We want to get a sample of this, so that we can get ahead of the market if it comes to the table as a finished product. Have the first offering of saws designed to cut, plane, and trim-mold this product.

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Posted by Overmod on Monday, February 12, 2018 6:41 PM

I expect this will cut like any similarly dense wood, with the 'reflowed' lignin probably acting like any similar phenolic resin.  Suspect that there may be some tendency to chip the resin-rich regions if the feed is too great and to cause frictional heating and the usual problems with thermoset copolymers if the kerf is too narrow.

I'd be tempted to design a rotary saw blade almost like a serpentine dado head, with each successive tooth raked inward so it progressively shaves side to side of the kerf while not overheating the same area of resin and allowing the cut fibers and resin to clear the face of the cut easily.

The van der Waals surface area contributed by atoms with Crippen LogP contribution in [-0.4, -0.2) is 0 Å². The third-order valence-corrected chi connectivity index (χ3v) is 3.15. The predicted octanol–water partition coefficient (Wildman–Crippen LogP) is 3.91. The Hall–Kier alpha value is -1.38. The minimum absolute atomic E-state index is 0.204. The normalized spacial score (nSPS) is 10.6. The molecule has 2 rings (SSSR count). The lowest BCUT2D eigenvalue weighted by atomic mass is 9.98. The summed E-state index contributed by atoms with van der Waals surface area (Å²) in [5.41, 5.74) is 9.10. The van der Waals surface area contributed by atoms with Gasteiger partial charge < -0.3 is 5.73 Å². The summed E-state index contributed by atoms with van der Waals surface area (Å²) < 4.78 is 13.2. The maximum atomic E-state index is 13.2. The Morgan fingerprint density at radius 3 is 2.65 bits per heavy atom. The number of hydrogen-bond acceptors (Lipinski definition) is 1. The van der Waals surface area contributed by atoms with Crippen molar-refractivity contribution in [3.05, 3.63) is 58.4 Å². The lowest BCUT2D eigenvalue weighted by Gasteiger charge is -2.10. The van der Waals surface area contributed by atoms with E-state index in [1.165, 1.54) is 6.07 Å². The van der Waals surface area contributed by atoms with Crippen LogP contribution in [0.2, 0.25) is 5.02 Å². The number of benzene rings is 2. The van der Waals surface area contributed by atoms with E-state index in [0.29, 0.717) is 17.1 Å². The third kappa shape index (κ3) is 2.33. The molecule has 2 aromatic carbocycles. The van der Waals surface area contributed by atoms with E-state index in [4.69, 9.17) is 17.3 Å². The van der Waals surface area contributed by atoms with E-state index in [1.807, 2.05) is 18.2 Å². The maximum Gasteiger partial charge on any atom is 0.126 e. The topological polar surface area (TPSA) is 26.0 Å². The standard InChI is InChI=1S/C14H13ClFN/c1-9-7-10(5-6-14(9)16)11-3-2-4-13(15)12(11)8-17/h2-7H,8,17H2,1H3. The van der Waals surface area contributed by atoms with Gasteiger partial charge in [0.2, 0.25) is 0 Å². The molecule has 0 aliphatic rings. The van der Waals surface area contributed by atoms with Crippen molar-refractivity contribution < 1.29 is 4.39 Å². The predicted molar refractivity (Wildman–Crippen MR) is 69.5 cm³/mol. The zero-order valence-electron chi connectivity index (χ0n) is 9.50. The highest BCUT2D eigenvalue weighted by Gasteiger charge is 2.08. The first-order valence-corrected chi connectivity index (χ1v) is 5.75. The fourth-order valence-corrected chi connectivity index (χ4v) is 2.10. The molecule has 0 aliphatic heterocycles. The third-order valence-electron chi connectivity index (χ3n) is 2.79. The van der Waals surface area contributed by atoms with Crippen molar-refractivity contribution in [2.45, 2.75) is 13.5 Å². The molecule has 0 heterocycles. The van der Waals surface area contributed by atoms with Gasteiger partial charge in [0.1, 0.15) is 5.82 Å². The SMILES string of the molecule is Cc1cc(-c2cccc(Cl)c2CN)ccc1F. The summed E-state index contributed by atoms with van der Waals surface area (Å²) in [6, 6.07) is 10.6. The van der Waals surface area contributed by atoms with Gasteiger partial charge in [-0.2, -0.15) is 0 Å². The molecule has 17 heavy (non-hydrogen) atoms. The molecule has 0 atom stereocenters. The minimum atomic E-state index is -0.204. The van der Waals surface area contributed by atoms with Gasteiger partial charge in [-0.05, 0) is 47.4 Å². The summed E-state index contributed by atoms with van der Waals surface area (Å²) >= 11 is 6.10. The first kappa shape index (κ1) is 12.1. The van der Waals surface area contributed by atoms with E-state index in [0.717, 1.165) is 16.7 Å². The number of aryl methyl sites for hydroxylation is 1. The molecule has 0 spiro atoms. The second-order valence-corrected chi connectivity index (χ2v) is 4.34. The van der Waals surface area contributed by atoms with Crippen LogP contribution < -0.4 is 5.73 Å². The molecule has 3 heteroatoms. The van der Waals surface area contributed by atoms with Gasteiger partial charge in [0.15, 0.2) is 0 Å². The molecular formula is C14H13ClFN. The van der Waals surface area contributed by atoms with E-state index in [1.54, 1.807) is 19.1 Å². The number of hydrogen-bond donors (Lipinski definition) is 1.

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Posted by Murphy Siding on Monday, February 12, 2018 7:24 PM

GraniteRailroader

We were discussing this at work last week. My current employment is for a saw blade manufacturer.

We want to get a sample of this, so that we can get ahead of the market if it comes to the table as a finished product. Have the first offering of saws designed to cut, plane, and trim-mold this product.

 

I'd say start with whatever blade you have that will succesfully cut Ipe decking and you're halfway there.

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Posted by Murphy Siding on Monday, February 12, 2018 8:15 PM

Overmod